A COUNTY tourist hotspot could provide the answer to life on Mars, scientists have discovered.

Researchers from Imperial College London discovered that St Oswald’s Bay between Lulworth Cove and Durdle Door is an environment that mimics what it might have been like on the Red Planet billions of years ago.

Scientists found traces of fatty acids – key building blocks of biological cells – in the county’s highly acidic sulphur streams which bear a striking similarity to those found on Mars could hint that life may have once existed on the Red Planet.

The fatty acids come from the decomposed harbour bacteria, preserved in rock which thrive in the sulphur stream conditions.

Now scientists have said that if the bacteria can survive the extreme conditions in the streams they may once have lived on Mars.

Researcher Jonathan Tan, from Imperial College London, said: “St Oswald’s Bay is a present-day microcosm of middle-aged Mars.

“As the acid streams dry up, like during Mars’ ‘drying period’, they leave geothite minerals behind which preserve fatty acids that act as biological signatures.”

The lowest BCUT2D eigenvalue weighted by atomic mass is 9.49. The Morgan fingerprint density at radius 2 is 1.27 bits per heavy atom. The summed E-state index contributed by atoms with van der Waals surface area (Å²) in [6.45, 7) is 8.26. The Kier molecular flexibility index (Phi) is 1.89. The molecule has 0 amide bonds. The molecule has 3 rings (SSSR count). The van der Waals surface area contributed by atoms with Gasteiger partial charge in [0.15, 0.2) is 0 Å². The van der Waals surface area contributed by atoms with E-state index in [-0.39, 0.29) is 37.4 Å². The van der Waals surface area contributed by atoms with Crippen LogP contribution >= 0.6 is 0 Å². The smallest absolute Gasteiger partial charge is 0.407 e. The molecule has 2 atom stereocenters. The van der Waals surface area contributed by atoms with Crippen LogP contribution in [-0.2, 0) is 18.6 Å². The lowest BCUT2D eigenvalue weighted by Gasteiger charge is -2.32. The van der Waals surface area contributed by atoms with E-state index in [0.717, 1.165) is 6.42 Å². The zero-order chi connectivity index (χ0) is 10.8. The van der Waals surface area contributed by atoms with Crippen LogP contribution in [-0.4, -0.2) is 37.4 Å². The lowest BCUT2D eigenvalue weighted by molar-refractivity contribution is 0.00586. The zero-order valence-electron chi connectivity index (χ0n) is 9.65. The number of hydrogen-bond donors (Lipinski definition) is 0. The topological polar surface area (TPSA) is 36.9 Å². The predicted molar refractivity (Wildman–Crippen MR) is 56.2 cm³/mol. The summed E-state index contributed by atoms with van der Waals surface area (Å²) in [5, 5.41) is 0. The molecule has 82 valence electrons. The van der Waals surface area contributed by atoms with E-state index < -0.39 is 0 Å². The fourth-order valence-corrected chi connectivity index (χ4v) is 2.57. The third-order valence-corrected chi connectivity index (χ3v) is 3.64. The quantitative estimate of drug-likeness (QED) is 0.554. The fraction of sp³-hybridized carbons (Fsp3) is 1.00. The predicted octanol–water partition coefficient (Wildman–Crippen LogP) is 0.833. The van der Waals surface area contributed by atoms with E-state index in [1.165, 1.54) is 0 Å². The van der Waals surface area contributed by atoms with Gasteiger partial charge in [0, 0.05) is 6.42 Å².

Scientists also noted that the iron-rich mineral goethite turns to hematite which is very common on Mars and gives the planet its red colour.

Examining rock deposits around St Oswald’s Bay, the scientists also found goethite hosting many microbes as well as traces of their fossilised organic remains.

Assuming their concentration matches that on Earth, there might be the equivalent of nearly 12,000 Olympic-size pools of fatty acids preserved in Martian rock, they calculated.

Professor Mark Sephton, head of Imperial’s Department of Earth Science & Engineering, added: “Mars harboured water billions of years ago, meaning some form of life might have thrived there.

“If life existed before the water dried up, it would probably have left remains that are preserved to this day in Martian rock.”

The study and research was funded by the UK Space Agency.